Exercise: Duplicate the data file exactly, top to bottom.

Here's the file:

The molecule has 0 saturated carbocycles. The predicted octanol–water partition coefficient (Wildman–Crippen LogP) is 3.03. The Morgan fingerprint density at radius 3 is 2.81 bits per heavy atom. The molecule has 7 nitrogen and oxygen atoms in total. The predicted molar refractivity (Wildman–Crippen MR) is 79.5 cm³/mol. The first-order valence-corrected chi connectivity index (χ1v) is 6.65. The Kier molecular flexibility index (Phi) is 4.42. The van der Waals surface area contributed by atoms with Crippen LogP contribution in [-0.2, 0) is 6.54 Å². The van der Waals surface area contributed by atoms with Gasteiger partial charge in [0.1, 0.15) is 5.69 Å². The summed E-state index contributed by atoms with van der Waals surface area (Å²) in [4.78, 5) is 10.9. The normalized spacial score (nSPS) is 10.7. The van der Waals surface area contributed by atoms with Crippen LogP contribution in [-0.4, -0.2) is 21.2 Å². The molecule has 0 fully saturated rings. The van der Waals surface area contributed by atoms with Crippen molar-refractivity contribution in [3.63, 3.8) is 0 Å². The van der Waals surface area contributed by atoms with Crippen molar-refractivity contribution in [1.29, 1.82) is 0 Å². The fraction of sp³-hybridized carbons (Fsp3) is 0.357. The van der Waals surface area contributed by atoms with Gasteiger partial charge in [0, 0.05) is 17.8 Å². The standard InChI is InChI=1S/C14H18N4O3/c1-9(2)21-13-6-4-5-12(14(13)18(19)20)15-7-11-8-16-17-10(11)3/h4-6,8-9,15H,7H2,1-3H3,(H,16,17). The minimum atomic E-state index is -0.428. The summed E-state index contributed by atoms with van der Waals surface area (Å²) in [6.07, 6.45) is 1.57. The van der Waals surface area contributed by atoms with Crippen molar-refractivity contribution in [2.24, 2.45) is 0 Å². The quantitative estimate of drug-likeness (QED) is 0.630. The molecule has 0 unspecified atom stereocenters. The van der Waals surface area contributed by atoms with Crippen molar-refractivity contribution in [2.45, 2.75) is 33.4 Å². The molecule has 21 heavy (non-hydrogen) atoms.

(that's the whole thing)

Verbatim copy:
The molecule has 0 saturated carbocycles. The predicted octanol–water partition coefficient (Wildman–Crippen LogP) is 3.03. The Morgan fingerprint density at radius 3 is 2.81 bits per heavy atom. The molecule has 7 nitrogen and oxygen atoms in total. The predicted molar refractivity (Wildman–Crippen MR) is 79.5 cm³/mol. The first-order valence-corrected chi connectivity index (χ1v) is 6.65. The Kier molecular flexibility index (Phi) is 4.42. The van der Waals surface area contributed by atoms with Crippen LogP contribution in [-0.2, 0) is 6.54 Å². The van der Waals surface area contributed by atoms with Gasteiger partial charge in [0.1, 0.15) is 5.69 Å². The summed E-state index contributed by atoms with van der Waals surface area (Å²) in [4.78, 5) is 10.9. The normalized spacial score (nSPS) is 10.7. The van der Waals surface area contributed by atoms with Crippen LogP contribution in [-0.4, -0.2) is 21.2 Å². The molecule has 0 fully saturated rings. The van der Waals surface area contributed by atoms with Crippen molar-refractivity contribution in [3.63, 3.8) is 0 Å². The van der Waals surface area contributed by atoms with Crippen molar-refractivity contribution in [1.29, 1.82) is 0 Å². The fraction of sp³-hybridized carbons (Fsp3) is 0.357. The van der Waals surface area contributed by atoms with Gasteiger partial charge in [0, 0.05) is 17.8 Å². The standard InChI is InChI=1S/C14H18N4O3/c1-9(2)21-13-6-4-5-12(14(13)18(19)20)15-7-11-8-16-17-10(11)3/h4-6,8-9,15H,7H2,1-3H3,(H,16,17). The minimum atomic E-state index is -0.428. The summed E-state index contributed by atoms with van der Waals surface area (Å²) in [6.07, 6.45) is 1.57. The van der Waals surface area contributed by atoms with Crippen molar-refractivity contribution in [2.24, 2.45) is 0 Å². The quantitative estimate of drug-likeness (QED) is 0.630. The molecule has 0 unspecified atom stereocenters. The van der Waals surface area contributed by atoms with Crippen molar-refractivity contribution in [2.45, 2.75) is 33.4 Å². The molecule has 21 heavy (non-hydrogen) atoms.